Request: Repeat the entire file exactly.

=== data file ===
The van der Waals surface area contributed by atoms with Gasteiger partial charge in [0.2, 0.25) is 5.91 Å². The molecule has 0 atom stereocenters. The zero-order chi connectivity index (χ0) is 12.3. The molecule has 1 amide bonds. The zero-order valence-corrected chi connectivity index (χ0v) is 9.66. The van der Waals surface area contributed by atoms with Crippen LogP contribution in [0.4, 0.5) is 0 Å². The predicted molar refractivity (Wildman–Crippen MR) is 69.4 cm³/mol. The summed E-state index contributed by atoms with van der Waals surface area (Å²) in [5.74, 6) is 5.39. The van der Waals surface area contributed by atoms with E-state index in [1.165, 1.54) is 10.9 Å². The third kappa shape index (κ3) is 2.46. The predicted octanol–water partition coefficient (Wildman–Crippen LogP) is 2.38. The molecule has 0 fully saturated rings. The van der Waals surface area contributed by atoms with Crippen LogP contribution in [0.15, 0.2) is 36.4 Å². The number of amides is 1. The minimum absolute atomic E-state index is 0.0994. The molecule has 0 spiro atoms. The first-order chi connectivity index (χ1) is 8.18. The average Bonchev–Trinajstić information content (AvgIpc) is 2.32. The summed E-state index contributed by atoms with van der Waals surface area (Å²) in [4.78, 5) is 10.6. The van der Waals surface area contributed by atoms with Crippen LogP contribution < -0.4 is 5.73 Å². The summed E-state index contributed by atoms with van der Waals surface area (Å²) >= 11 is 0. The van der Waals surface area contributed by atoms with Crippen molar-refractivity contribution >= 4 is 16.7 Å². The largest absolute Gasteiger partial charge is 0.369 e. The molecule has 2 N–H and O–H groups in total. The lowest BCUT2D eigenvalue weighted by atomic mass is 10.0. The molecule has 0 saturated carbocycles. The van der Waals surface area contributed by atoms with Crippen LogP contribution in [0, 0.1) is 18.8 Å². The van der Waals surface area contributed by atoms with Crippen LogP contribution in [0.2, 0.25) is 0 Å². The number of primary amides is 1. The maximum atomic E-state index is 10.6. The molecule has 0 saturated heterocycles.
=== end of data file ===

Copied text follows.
The van der Waals surface area contributed by atoms with Gasteiger partial charge in [0.2, 0.25) is 5.91 Å². The molecule has 0 atom stereocenters. The zero-order chi connectivity index (χ0) is 12.3. The molecule has 1 amide bonds. The zero-order valence-corrected chi connectivity index (χ0v) is 9.66. The van der Waals surface area contributed by atoms with Crippen LogP contribution in [0.4, 0.5) is 0 Å². The predicted molar refractivity (Wildman–Crippen MR) is 69.4 cm³/mol. The summed E-state index contributed by atoms with van der Waals surface area (Å²) in [5.74, 6) is 5.39. The van der Waals surface area contributed by atoms with E-state index in [1.165, 1.54) is 10.9 Å². The third kappa shape index (κ3) is 2.46. The predicted octanol–water partition coefficient (Wildman–Crippen LogP) is 2.38. The molecule has 0 fully saturated rings. The van der Waals surface area contributed by atoms with Crippen LogP contribution in [0.15, 0.2) is 36.4 Å². The number of amides is 1. The minimum absolute atomic E-state index is 0.0994. The molecule has 0 spiro atoms. The first-order chi connectivity index (χ1) is 8.18. The average Bonchev–Trinajstić information content (AvgIpc) is 2.32. The summed E-state index contributed by atoms with van der Waals surface area (Å²) in [4.78, 5) is 10.6. The van der Waals surface area contributed by atoms with Crippen LogP contribution < -0.4 is 5.73 Å². The summed E-state index contributed by atoms with van der Waals surface area (Å²) >= 11 is 0. The van der Waals surface area contributed by atoms with Crippen molar-refractivity contribution >= 4 is 16.7 Å². The largest absolute Gasteiger partial charge is 0.369 e. The molecule has 2 N–H and O–H groups in total. The lowest BCUT2D eigenvalue weighted by atomic mass is 10.0. The molecule has 0 saturated carbocycles. The van der Waals surface area contributed by atoms with Crippen LogP contribution in [0, 0.1) is 18.8 Å². The van der Waals surface area contributed by atoms with Crippen LogP contribution in [0.2, 0.25) is 0 Å². The number of primary amides is 1. The maximum atomic E-state index is 10.6. The molecule has 0 saturated heterocycles.